• I’ve supported an application where various clients kept requesting increases in to lengths of different columns on a regular basis. There was one particular column that started at varchar(80), then went to 100, 200, 600, 800 and on and on…. we eventually settled on using varchar(255) for “normal” text fields and varchar(8000) for what we expected to be “long” fields. Not the most efficient apparently, but we did avoid the exasperation of constantly tweaking the DB to accommodate longer lengths that we never foresaw being requested. It also avoided wasting dev team cycles debating whether a new column should be 40, 50, 60, etc. characters. Standard varchar lengths also made it easy to declare local variables in stored procedures that matched the column lengths and avoid accidental truncation issues.

    PS. Love the posts, Eric, keep them coming!

    Reply
  • Below some kind of memory grant problem walkaround. It introduces cost for loop join, but memory grant is just for sort on Id. Don’t You think the cases shown in the article seem to be SQL Server bug ?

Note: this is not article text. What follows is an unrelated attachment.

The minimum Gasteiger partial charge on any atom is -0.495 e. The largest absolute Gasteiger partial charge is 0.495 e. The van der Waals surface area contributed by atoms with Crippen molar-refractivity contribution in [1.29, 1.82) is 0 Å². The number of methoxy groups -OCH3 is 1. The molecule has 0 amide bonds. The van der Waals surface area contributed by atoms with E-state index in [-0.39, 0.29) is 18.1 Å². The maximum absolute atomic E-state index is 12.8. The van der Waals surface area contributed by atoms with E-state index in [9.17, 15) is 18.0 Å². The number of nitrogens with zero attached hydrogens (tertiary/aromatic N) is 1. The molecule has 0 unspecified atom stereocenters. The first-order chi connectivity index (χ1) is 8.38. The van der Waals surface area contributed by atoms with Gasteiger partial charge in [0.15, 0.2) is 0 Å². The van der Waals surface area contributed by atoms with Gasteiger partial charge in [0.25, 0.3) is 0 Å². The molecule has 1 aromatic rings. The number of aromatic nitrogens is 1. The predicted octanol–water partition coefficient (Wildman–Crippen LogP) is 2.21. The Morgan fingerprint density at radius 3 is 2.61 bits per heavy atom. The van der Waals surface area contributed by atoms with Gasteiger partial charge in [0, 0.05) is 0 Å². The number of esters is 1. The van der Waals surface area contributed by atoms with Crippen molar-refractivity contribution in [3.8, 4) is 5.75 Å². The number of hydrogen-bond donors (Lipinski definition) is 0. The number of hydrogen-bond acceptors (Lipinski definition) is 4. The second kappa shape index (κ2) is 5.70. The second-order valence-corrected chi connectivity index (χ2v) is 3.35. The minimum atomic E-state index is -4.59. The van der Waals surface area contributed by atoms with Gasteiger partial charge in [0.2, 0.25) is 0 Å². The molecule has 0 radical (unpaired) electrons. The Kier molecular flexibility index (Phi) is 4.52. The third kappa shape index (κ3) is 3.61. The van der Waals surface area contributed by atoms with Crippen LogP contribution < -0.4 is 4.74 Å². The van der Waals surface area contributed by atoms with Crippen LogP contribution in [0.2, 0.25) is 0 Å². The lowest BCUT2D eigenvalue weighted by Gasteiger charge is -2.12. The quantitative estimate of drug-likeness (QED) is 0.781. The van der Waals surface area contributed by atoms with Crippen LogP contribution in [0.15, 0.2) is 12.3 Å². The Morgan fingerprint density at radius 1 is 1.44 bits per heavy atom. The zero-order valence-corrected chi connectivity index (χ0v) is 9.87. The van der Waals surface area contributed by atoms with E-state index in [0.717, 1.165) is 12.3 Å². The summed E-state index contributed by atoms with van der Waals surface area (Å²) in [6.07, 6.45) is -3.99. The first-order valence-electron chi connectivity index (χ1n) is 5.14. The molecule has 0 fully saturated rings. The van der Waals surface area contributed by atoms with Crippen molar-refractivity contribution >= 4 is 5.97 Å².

SELECT kg.*
    FROM dbo.MemoryGrants AS mg
    inner join dbo.MemoryGrants AS kg on kg.id = mg.id
    ORDER BY mg.Ordering
    GO

    Reply
  • > Why can’t I just use VARCHAR(1000) for all my string fields?

    Also, if you use SSIS this is really bad for data flow performance. SSIS will think every column is 1000 bytes wide (doesn’t matter what size the data actually has) and the data flow buffer won’t be large (less rows in the buffer because the estimated row size is too big). In other words: SLOW.

    Reply
  • Good stuff, thanks. There’s also an amazing deep dive session “Query Tuning Mastery – Zen and the Art of Workspace Memory” by Adam Machanic, highly recommended for anyone who wants to learn more about memory grants.

    Reply
  • Reply
  • Do you know if the parameter size influence memory in the same way like the column size?
    It is recommended to specify a fixed size for varchar parameters in order to avoid numerous execution plans of the same query cached for parameter values of different length. Unfortunately, it’s not always possible to set the appropriate size especially if the query is generated dynamically.
    Is it safe to set the parameter length to the max value 4000?

    Reply
    • Alexandra – that’s a great question! Using the code in this post, you can go ahead and run experiments to see the answer for yourself. Build a stored procedure that hits the table in this post, and experiment with different data types and sizes to see if they affect the memory grant.

      Reply